Wednesday, July 25, 2007

2018 A.D., by Samuel J. Lundwall

(pb; 1975)

From the back cover:

"They needed the first girl born in the first minute of the first day of the first year of the Twenty-first Century. They needed her for an ad campaign that would put millions into the accounts of the giant conglomerate that owned it, and rom there into an unpublicized holding company that controlled that, and thence into the secret Swiss bank account that directed the holding company, and from there to the numbered box that ran the account, and from there to -- nobody knew, not even the Swiss bankers. But though the life of everyone in the world was supposed to be taped on computerized credit records down to the smallest detail, hers was not. They knew her name, and that was all.

"When this book was published in Sweden it became a controversial but immediate bestseller -- it was too uncomfortably prophetic to be just satirical science fiction. Its musical accompaniment, entitled King Kong Blues, became a top hit record -- a rock-beat for the next century. What Brave New World meant for the Thirties, what 1984 meant for the Forties, what A Clockwork Orange meant for the Sixties, 2018 A.D. means for the Seventies."

Review:

This chilling, hilarious and dystopian novel could almost be describing the world today. Public schools are "run by private companies working on 'performance contracts'." Cameras monitor citizens everywhere. Reality must-see snuff TV rules the dumbing-down boxes. Water, corporate-owned, is in man-made shortage. Pensioner "gangs" -- old men desperate for money to survive -- run amok in the streets, assaulting law-abiding citizens. The Mafia quietly runs a media-trumpeted "slum" (actually a den of vice) called Squatter City, where those desperate to escape detection and monitoring flee.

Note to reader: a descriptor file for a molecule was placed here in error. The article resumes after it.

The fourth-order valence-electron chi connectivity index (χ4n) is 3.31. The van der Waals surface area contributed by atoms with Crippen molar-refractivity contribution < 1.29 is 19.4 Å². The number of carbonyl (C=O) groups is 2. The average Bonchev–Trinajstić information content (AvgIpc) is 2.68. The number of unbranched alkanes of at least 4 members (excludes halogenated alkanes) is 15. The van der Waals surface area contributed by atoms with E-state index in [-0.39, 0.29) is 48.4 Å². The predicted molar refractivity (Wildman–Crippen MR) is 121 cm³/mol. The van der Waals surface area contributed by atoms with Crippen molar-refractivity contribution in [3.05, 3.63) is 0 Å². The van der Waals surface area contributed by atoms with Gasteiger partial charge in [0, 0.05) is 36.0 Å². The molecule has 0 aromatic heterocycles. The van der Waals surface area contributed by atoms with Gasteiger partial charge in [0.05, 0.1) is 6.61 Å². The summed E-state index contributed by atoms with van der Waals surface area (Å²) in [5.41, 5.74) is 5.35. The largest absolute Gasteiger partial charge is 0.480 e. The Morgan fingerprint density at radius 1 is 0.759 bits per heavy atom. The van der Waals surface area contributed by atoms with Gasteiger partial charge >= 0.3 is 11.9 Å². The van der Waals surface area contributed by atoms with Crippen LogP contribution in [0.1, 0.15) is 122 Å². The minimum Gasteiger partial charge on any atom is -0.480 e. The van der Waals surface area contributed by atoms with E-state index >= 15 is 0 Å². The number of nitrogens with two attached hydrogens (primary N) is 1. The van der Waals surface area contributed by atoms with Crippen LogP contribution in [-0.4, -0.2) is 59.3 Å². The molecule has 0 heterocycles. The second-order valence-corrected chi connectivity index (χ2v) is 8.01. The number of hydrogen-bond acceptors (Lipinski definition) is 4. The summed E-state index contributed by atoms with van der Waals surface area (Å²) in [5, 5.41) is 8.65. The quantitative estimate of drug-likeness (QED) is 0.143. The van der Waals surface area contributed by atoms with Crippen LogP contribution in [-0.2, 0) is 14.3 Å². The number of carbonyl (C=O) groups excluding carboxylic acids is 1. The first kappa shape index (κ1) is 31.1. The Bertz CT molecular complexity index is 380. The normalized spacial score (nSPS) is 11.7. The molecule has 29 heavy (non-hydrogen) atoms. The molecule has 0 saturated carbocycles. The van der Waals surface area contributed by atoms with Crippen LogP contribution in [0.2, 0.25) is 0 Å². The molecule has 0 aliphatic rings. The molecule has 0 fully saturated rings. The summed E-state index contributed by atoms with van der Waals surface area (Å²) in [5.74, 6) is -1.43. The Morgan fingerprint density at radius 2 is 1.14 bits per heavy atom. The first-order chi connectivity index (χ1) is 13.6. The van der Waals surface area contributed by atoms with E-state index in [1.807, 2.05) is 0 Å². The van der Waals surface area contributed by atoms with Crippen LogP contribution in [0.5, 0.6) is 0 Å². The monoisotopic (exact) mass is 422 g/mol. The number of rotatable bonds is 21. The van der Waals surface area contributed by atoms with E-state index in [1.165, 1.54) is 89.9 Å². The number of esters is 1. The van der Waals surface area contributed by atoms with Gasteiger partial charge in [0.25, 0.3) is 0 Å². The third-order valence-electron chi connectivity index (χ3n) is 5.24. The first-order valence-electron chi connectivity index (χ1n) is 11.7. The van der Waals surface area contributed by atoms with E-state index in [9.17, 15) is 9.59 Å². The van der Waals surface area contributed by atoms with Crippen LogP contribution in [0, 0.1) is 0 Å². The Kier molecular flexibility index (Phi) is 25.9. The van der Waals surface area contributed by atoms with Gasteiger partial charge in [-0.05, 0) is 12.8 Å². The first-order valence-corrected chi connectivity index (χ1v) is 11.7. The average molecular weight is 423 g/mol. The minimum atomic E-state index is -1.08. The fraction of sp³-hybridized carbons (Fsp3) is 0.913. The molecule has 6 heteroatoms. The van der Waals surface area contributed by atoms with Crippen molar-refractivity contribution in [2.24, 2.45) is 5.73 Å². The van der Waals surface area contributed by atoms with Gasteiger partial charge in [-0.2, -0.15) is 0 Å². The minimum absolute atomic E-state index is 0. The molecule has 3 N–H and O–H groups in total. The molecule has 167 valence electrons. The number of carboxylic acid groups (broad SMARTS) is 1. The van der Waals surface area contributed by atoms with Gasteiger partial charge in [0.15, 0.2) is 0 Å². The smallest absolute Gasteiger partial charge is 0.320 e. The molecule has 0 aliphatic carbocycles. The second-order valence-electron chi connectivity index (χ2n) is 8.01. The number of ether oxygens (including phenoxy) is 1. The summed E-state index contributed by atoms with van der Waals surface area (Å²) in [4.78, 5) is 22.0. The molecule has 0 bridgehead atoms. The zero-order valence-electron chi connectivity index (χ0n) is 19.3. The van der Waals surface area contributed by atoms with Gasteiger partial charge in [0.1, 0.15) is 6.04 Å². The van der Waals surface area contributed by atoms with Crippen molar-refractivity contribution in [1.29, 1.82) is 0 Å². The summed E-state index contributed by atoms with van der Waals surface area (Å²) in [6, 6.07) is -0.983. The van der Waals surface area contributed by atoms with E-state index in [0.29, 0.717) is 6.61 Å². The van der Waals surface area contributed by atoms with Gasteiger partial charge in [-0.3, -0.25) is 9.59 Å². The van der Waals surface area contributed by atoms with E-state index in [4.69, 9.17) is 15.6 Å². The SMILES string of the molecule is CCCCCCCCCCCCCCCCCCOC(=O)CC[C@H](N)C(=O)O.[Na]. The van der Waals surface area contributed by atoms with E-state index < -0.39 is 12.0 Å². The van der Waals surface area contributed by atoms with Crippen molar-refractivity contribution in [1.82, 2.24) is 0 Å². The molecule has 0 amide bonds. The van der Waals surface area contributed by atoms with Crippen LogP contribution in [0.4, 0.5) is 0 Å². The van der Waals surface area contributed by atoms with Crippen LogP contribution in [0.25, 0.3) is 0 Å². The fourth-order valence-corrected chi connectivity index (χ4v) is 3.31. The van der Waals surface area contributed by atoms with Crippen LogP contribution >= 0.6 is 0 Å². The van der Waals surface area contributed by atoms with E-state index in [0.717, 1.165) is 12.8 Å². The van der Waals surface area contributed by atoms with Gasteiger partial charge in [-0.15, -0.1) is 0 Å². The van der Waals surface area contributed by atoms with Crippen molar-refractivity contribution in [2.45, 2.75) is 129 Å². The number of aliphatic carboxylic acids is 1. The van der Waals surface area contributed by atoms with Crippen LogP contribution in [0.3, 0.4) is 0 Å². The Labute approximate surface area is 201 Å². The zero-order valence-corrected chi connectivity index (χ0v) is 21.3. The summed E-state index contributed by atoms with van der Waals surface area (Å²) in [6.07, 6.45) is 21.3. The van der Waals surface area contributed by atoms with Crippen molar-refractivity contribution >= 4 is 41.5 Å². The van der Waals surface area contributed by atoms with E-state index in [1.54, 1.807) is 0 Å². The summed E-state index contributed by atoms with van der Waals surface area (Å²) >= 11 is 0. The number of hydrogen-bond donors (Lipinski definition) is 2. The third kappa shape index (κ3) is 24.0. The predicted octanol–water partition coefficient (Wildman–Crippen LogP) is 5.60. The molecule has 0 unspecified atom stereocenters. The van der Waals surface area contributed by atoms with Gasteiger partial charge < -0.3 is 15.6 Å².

It's in this tableau that Erik Lenning, a married ad man who's secretly into BDSM, tracks down Anniki Norijn, a mysterious twenty-something actress and sometimes escort. Other characters, succinctly portrayed, populate Lundwall's vision as well: Leonard J. Kockenbergh Jr. (Lenning's boss); Tim Eulenspiegel (a City South slumlord who's also one of Anniki's tricks). And, more importantly, Sheik Yarasin ar-Rechehidd, a Saudi who's the "true [finanical and political] master of the world," and is making startling business decisions that just might bring everything down (e.g., moving the European and American auto industries into Siberia).

There are so many classic lines in this milestone novel that I don't even know where to begin (on that count). Simply put, this is heady stuff, well worth your time and money.

Lundwall includes a bibliography of then-current news articles that inspired 2018 A.D. (I love it when authors do that), that add to the eerie reality of the work.

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